||Conquer Cancer Health News
Drug offers hope in battle against leukemia, other cancers
LOS ANGELES (CNN)
experimental drug designed to
combat chronic myelogenous
leukemia, a common form of the
adult cancer, has produced dramatic
results in early clinical trials,
according to a preliminary report
Unlike traditional, toxic chemotherapy remedies, which kill both cancerous
and healthy cells, the drug STI-571 specifically targets an enzyme found
only in leukemia cells, meaning patients suffer minimal side effects. Some
experts think the new approach could work for other cancers as well.
"This is a real home run," said principal researcher Dr. Charles Sawyers of
the Jonsson Cancer Center at the University of California in Los Angeles.
"Six or eight months ago, I would never have believed this."
In fighting chronic myelogenous leukemia, STI-571 attacks the common
adult cancer by altering abnormal cell structure and reducing the white
blood cell count.
In the Phase I trial, CML patients with early stages of the disease who
failed to respond to traditional interferon treatment received STI-571 in pill
form once a day. Patients experienced little or no toxicity, and most of
those receiving doses at 200 mg or higher had white blood counts come
down to normal.
Leukemia patient Virginia Garner, who did not respond to interferon, is
enthusiastic about the experimental treatment. "I just have a feeling about
this new drug that it's going to turn out to be something that everyone is
going to be amazed at," she said.
Her physician agrees. "With this new therapy, I've seen re-growth of
healthy cells and that's the first step toward achieving remission," said Dr.
Douglas Blayney of the Wilshire Oncology Medical Group.
Perhaps most remarkable, at doses of 300 mg or more, researchers have
seen the molecular cause of CML begin to disappear. CML is linked to a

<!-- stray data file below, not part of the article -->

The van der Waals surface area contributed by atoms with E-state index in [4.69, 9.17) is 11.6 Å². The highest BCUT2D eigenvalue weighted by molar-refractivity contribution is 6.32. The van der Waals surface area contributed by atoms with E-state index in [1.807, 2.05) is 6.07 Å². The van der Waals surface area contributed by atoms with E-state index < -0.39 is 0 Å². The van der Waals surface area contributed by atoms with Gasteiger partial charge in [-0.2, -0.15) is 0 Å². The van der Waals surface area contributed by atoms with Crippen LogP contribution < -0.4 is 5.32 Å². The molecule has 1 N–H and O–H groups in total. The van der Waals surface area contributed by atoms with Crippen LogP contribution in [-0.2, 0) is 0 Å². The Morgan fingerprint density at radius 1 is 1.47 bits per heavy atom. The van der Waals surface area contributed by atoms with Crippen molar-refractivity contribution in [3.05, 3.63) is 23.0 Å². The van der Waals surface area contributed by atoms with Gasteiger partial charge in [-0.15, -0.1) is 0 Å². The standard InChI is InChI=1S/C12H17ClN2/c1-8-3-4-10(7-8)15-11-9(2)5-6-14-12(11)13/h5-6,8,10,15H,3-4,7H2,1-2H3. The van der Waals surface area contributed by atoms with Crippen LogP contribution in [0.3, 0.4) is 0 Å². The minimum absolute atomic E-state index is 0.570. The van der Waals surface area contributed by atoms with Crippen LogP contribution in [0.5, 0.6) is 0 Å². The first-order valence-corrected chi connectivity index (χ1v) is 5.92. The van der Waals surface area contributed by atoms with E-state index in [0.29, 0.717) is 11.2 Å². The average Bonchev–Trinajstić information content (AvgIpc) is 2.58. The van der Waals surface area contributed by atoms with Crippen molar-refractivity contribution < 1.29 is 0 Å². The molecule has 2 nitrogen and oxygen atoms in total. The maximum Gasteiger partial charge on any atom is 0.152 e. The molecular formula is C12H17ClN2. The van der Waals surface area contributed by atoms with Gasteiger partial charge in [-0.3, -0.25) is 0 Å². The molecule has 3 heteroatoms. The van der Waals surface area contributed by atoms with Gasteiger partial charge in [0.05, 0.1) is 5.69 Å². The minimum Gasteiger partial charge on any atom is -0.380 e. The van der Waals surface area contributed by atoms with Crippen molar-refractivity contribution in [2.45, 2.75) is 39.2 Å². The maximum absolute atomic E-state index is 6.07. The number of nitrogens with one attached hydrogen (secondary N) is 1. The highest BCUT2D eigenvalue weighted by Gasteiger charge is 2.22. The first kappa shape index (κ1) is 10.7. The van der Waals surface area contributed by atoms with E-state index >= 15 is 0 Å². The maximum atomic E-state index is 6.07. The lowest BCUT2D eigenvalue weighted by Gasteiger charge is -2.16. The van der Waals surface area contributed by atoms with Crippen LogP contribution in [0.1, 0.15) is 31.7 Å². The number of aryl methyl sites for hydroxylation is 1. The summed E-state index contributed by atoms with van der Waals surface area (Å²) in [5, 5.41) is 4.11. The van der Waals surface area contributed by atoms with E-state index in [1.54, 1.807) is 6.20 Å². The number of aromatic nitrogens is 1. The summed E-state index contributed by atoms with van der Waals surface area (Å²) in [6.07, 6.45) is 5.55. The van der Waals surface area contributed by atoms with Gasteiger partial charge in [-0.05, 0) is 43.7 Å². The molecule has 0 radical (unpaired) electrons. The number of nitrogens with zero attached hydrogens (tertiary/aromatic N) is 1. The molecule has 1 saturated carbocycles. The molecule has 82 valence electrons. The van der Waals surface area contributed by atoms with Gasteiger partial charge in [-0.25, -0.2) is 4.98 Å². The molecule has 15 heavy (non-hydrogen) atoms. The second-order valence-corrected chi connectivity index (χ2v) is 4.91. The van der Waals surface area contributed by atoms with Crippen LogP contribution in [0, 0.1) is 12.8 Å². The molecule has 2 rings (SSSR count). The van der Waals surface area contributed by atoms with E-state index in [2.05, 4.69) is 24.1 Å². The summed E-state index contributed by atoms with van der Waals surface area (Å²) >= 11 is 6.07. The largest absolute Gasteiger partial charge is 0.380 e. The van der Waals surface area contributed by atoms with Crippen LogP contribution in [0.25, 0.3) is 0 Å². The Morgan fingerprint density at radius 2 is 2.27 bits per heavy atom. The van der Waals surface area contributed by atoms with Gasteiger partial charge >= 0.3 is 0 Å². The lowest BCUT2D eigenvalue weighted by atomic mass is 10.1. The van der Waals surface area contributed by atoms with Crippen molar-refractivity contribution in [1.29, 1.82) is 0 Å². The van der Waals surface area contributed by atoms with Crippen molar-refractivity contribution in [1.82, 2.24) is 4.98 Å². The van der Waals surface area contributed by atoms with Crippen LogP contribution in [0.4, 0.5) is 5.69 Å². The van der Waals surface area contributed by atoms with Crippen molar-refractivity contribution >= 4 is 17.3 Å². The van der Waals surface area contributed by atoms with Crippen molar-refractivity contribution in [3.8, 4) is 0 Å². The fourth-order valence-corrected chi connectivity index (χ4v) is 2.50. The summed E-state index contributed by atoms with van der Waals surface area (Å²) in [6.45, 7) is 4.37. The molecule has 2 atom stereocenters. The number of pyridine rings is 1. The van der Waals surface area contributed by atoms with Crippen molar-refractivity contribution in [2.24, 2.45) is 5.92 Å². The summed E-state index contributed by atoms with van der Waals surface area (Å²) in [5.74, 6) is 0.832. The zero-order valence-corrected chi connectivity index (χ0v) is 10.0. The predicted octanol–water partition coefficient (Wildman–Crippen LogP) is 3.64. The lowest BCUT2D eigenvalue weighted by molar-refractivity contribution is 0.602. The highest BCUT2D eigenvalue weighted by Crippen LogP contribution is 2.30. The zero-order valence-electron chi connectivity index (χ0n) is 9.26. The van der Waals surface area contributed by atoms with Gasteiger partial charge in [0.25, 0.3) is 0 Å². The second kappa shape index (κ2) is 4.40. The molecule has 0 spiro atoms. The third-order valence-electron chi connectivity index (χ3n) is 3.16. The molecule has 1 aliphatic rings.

particular fusion protein created when two chromosomes switch pieces with
the other, Sawyer said. The chromosome responsible for the fusion protein
was undetectable after several months of STI-571 treatment.
Some Phase I subjects are still being treated, and Phase 2 trials are
underway for CML patients with more advanced phases of the disease.
Novartis Pharmaceuticals Corporation is supporting the trials. The drug
manufacturer is waiting Phase 2 results before deciding whether to seek
approval from the U.S. Food and Drug Administration.
Other medical experts are optimistic about the preliminary results. "It's rare
to see a real response" in early trials, said Dr. Harmon Eyre, chief medical
officer of the American Cancer Society. "In this case, seeing very good
responses early on with minimal toxicity is very exciting."
Eyre thinks the new treatment could extend beyond leukemia: "The concept
of specifically approaching the cancer cells compared to a normal cell is
very important and will have applications to other cancers."
Sawyer, who presented his findings at the American Medical Association's
annual Science Reporters Conference in Los Angeles, declined to provide
details on the preliminary data. Yet he plans to present formal results of the
STI-571 clinical trials in early December.
CML most often occurs among middle-aged men and women. In the
chronic phase, usually from three to five years, patients have a high white
blood cell count, but generally have few symptoms. Afterwards the disease
advances to the accelerated phase, characterized by rapid white blood cell
growth. The end stage of the disease, known as the blast crisis, can be fatal
within several months.
Medical Correspondent Rhonda Rowland contributed this report, written by Richard